I was back in Cambodia working on a study on the knowledge system for public policy for The Asia Foundation. I lived in Cambodia from 2001-2005. My PhD is on the decentralisation of the education sector in Cambodia. I had not been back since 2010. I found Phnom Penh very different from how I remember it. More traffic. High rising buildings. Construction sites in several part of the city. Other cities are also being transformed by the influx of foreign capital. At the same time, I wondered whether life has changed much for the people who live in the villages in the most remote districts. This time I stayed only few days and only in Phnom Penh but it would be interesting to explore what changes have occurred in the provinces and in the province where I lived, Kampong Thom. How and what types of knowledge inform the decisions of the commune councils which were elected for the first time in 2001 when I had just arrived in Cambodia.
Universities and the higher education system in Somalia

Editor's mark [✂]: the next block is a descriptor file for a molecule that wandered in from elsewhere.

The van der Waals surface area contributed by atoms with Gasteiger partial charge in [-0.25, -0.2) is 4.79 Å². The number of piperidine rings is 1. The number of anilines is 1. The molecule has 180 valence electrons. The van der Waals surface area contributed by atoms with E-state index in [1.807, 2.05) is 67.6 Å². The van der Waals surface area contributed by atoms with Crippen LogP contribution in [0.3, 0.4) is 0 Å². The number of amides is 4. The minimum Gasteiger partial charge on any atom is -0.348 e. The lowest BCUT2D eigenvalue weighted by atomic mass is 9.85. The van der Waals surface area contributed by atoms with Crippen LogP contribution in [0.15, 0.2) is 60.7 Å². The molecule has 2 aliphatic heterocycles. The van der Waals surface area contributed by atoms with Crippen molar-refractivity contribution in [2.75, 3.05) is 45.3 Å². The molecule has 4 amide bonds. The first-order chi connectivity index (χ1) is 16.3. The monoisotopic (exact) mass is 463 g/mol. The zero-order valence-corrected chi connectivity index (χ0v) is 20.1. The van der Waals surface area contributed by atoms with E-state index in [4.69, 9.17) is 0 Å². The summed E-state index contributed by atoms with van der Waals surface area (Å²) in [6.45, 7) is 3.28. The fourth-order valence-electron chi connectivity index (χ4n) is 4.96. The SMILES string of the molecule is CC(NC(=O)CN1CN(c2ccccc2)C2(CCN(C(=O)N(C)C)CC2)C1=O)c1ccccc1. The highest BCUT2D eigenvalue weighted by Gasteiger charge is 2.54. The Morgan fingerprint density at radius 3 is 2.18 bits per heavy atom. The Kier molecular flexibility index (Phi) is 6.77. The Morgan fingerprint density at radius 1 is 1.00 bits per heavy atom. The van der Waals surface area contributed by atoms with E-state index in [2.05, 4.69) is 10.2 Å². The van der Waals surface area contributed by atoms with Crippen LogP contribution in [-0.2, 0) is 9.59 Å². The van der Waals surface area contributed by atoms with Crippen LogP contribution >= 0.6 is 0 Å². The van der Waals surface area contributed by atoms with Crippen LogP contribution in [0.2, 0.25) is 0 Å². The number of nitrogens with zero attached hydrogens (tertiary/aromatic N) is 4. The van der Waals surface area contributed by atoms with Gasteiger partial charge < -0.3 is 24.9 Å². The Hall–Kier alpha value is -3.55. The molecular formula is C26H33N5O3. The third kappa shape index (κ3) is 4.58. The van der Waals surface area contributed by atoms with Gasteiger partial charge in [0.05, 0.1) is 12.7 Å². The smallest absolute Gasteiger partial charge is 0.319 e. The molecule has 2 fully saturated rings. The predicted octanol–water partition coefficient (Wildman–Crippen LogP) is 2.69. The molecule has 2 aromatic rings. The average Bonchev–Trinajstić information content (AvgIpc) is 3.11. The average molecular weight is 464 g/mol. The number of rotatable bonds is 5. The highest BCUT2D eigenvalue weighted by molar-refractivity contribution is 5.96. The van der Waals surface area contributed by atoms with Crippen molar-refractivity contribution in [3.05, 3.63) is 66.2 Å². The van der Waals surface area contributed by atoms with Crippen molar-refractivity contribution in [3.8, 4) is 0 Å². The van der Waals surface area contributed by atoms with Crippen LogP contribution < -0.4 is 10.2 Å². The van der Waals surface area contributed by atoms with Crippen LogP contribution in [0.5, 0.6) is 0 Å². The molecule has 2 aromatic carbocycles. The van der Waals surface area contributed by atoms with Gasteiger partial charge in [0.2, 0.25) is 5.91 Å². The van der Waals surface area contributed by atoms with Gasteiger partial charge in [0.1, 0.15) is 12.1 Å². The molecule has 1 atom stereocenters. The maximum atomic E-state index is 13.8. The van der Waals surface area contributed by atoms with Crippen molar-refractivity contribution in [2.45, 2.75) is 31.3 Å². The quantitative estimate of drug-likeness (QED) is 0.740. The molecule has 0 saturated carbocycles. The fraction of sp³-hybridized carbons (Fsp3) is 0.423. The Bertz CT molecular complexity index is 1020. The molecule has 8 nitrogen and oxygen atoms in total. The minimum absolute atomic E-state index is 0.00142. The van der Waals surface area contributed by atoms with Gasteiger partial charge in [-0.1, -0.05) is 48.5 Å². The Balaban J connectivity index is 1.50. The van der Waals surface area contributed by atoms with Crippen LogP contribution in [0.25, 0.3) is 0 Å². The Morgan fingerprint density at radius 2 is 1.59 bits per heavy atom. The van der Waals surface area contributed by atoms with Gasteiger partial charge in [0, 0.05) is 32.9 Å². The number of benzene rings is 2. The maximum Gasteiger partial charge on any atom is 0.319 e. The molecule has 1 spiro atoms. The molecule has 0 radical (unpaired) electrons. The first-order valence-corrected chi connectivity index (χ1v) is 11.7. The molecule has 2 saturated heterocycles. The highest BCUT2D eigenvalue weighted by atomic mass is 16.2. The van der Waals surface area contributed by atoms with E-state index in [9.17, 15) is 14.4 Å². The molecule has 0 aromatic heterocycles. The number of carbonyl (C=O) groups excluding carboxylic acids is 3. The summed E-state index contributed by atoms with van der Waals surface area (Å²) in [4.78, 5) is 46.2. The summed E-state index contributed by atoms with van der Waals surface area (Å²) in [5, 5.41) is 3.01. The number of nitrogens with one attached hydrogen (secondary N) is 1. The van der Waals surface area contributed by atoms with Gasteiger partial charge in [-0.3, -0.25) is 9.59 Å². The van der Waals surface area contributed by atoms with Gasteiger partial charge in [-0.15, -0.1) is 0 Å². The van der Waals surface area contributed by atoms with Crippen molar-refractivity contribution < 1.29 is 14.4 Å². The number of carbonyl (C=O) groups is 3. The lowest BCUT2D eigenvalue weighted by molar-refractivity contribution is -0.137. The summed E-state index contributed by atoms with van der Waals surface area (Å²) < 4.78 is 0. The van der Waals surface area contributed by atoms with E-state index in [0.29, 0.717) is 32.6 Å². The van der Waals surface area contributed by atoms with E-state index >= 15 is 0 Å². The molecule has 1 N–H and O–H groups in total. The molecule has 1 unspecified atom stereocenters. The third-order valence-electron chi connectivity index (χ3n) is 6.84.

I have led a study for the Swedish International Development Agency on the higher education sector in Somalia. I collaborated with a team of colleagues based in London and in Somalia. The study was completed in the end of the year and we are in the process of producing the report layout. The report will be presented in the beginning of the 2020. Higher education is usually the part of the education system that takes most to recover from a conflict. This is because the government and international development partners tend, with good reasons, to support the recovery of the basic education systems first. Somalia and its education system were new for me. However, when working on the data collection, analysis, and then the report writing it reminded me in some ways to my PhD research on the education system in Cambodia. The destruction of all the education infrastructure throughout the the civil war, the Khmer Rouge regime, and the warfare that followed the 10 years occupation by Vietnamese forces. I remember a quote I used in my PhD which said that when the Vietnamese backed government (the People’s Republic of Kampuchea) was established following the defeat of the Khmer Rouge, there were just 300 people with some level of education who survived the Khmer Rouge regime to begin rebuild the state institutions. Just 300 people. Somalia has a very different history, politics, context, but the struggle to rebuild the human capital to manage and develop the higher education system and the state institutions have some similarities for me.